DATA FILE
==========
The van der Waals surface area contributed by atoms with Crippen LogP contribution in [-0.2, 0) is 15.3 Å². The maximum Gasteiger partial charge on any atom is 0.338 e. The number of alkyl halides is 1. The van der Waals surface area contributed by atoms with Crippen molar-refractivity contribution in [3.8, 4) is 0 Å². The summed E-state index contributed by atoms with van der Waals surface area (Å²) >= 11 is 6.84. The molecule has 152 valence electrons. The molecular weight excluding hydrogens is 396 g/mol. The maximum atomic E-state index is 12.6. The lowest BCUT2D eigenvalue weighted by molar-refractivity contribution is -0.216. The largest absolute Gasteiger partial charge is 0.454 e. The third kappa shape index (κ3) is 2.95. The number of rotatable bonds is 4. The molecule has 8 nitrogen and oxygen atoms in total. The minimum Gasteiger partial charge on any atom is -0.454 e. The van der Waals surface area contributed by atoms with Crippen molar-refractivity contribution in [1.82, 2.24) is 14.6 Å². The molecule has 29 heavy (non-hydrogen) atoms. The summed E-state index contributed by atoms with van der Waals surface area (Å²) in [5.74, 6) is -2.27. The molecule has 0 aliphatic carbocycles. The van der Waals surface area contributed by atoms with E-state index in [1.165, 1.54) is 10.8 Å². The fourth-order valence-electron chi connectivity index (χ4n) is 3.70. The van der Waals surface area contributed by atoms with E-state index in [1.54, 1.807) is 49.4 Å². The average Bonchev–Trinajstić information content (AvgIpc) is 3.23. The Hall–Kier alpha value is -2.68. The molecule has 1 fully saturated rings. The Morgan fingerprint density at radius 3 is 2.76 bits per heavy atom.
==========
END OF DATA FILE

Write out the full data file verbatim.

The van der Waals surface area contributed by atoms with Crippen LogP contribution in [-0.2, 0) is 15.3 Å². The maximum Gasteiger partial charge on any atom is 0.338 e. The number of alkyl halides is 1. The van der Waals surface area contributed by atoms with Crippen molar-refractivity contribution in [3.8, 4) is 0 Å². The summed E-state index contributed by atoms with van der Waals surface area (Å²) >= 11 is 6.84. The molecule has 152 valence electrons. The molecular weight excluding hydrogens is 396 g/mol. The maximum atomic E-state index is 12.6. The lowest BCUT2D eigenvalue weighted by molar-refractivity contribution is -0.216. The largest absolute Gasteiger partial charge is 0.454 e. The third kappa shape index (κ3) is 2.95. The number of rotatable bonds is 4. The molecule has 8 nitrogen and oxygen atoms in total. The minimum Gasteiger partial charge on any atom is -0.454 e. The van der Waals surface area contributed by atoms with Crippen molar-refractivity contribution in [1.82, 2.24) is 14.6 Å². The molecule has 29 heavy (non-hydrogen) atoms. The summed E-state index contributed by atoms with van der Waals surface area (Å²) in [5.74, 6) is -2.27. The molecule has 0 aliphatic carbocycles. The van der Waals surface area contributed by atoms with E-state index in [1.165, 1.54) is 10.8 Å². The fourth-order valence-electron chi connectivity index (χ4n) is 3.70. The van der Waals surface area contributed by atoms with E-state index in [1.54, 1.807) is 49.4 Å². The average Bonchev–Trinajstić information content (AvgIpc) is 3.23. The Hall–Kier alpha value is -2.68. The molecule has 1 fully saturated rings. The Morgan fingerprint density at radius 3 is 2.76 bits per heavy atom.